One important thing to remember about finding TDC using the crank pulley, especially with American cars – when the TDC line is marked on a rubber-coupled harmonic “balancer” (in quotes because they don’t balance anything), if the balancer is more than a few years old it has probably broken loose and no longer indicates TDC.
It’s easy to test for this – with the #1 plug removed and a safe object* inserted in the hole, touching the top of the piston, turn the crank so the line on the balancer lines up with the pointer on the timing cover.
- A “safe object” is anything that won’t jam in the cylinder or scratch the piston crown. I usually use a #2 Phillips screwdriver because it’s blunt-ended and big enough not to bind up, and easy to watch and remove when necessary.
Is the piston at TDC? It better be. If the balancer’s line doesn’t line up with the pointer at true TDC, you need to replace the balancer before you go much farther, and absolutely before you can call the job “done.”
Otherwise you’ll waste a whole lot of your time, much more time-value than the cost of a new balancer.
I’ve been the victim of this before, and I’ve seen far too many others fall victim, too.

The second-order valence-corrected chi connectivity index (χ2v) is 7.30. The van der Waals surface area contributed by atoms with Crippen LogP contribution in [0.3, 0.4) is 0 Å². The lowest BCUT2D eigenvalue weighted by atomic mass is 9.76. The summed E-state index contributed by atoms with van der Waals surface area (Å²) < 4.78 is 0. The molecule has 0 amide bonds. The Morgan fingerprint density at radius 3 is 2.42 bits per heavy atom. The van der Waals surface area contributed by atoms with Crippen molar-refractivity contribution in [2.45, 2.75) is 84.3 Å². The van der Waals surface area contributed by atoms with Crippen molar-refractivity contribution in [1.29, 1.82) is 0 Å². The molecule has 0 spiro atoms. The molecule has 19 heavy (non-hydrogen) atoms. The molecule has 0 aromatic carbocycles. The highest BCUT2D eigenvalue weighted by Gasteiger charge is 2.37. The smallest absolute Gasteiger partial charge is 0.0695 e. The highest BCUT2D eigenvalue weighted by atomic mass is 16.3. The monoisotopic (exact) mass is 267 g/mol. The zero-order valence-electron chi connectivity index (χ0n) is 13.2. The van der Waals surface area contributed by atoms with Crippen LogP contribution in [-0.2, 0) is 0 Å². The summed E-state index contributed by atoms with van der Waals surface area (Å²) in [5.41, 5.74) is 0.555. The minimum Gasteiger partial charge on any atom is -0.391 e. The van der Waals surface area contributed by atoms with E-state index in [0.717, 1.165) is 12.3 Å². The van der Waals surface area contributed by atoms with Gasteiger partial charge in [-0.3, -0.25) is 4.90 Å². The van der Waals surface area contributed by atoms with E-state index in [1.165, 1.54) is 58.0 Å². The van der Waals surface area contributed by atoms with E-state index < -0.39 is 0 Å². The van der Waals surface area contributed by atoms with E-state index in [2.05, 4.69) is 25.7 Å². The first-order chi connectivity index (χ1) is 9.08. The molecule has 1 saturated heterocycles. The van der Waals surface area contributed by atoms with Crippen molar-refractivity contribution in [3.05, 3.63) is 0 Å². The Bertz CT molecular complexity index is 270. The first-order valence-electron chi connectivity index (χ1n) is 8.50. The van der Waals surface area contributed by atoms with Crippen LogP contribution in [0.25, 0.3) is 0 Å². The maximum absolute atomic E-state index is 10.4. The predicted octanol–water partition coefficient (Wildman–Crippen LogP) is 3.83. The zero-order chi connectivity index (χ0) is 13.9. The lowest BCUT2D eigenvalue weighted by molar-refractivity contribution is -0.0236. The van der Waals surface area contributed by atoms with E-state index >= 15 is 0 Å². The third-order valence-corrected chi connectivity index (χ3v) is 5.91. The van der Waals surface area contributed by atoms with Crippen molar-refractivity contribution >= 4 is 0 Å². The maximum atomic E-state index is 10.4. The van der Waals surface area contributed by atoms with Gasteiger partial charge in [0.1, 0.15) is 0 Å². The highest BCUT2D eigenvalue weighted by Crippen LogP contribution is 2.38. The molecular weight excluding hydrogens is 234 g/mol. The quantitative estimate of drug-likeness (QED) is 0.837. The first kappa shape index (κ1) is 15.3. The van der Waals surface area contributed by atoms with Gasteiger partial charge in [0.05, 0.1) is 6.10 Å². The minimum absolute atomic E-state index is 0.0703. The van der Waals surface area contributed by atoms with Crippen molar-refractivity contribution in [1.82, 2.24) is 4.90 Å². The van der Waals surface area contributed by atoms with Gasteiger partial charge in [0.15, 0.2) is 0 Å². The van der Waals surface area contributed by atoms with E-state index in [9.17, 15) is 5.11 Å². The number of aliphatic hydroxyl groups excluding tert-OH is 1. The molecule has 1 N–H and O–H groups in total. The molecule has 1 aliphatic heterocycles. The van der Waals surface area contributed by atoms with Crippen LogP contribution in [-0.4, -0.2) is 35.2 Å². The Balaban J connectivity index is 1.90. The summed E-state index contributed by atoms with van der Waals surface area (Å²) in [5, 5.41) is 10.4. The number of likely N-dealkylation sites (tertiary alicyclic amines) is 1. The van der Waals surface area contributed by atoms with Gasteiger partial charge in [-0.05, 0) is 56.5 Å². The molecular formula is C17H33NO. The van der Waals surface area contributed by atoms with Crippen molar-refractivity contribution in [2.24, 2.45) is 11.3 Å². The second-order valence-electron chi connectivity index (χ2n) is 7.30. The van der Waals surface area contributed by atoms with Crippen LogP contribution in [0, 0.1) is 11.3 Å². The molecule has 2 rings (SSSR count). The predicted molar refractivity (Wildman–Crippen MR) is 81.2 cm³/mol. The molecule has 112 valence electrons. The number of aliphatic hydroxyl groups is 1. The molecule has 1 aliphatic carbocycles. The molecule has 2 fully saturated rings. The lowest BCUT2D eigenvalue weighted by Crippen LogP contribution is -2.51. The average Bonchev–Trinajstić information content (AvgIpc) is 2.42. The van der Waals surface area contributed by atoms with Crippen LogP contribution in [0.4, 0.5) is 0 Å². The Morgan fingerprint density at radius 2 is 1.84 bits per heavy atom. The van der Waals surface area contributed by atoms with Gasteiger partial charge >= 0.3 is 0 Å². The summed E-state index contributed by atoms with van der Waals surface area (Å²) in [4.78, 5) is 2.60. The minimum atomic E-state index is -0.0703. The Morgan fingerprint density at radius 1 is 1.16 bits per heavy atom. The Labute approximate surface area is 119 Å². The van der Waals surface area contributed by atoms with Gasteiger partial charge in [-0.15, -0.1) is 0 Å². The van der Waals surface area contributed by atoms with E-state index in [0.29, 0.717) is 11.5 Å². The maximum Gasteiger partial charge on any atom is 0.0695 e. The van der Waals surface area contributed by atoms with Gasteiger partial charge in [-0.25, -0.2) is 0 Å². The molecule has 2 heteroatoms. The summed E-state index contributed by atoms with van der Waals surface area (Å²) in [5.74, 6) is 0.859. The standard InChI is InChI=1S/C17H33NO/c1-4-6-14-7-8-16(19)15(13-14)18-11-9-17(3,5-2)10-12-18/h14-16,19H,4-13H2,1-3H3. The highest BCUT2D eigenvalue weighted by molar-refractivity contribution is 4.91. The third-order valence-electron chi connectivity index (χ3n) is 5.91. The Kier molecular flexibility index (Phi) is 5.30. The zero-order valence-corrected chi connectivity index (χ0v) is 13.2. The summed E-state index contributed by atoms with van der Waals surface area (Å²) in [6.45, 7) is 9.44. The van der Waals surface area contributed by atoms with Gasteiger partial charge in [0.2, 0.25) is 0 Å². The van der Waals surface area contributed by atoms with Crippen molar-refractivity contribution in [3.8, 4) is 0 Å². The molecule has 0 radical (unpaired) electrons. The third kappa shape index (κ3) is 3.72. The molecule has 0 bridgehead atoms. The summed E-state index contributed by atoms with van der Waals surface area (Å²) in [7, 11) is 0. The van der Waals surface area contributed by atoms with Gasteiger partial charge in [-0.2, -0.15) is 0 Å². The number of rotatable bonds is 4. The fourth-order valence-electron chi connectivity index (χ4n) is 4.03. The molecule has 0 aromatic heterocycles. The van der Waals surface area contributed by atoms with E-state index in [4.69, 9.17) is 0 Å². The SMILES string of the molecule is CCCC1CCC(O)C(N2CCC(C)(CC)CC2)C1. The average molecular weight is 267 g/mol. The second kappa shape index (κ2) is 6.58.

Re-marking a failed balancer is a waste of your time and your customer’s money, because the outer ring of the balancer will rotate against the inner hub every time the engine starts, stops, or is revved up.
You can usually tell whether the “balancer” has broken loose by checking the timing at idle with a timing light. If you don’t see the line on the balancer, replace it before proceeding.
A broken balancer is usually accompanied by an unnecessarily rough idle, especially if you can decrease the idle (older carbureted cars only, please) below 500 RPM. A decently tuned, mild V-8 should idle down to 350 RPM before stalling from low air flow. Anything that can’t idle below 1000? Suspect the “balancer” – and know that if it’s broken, you won’t be able to tune the car anyway. much less do more involved diagnostics.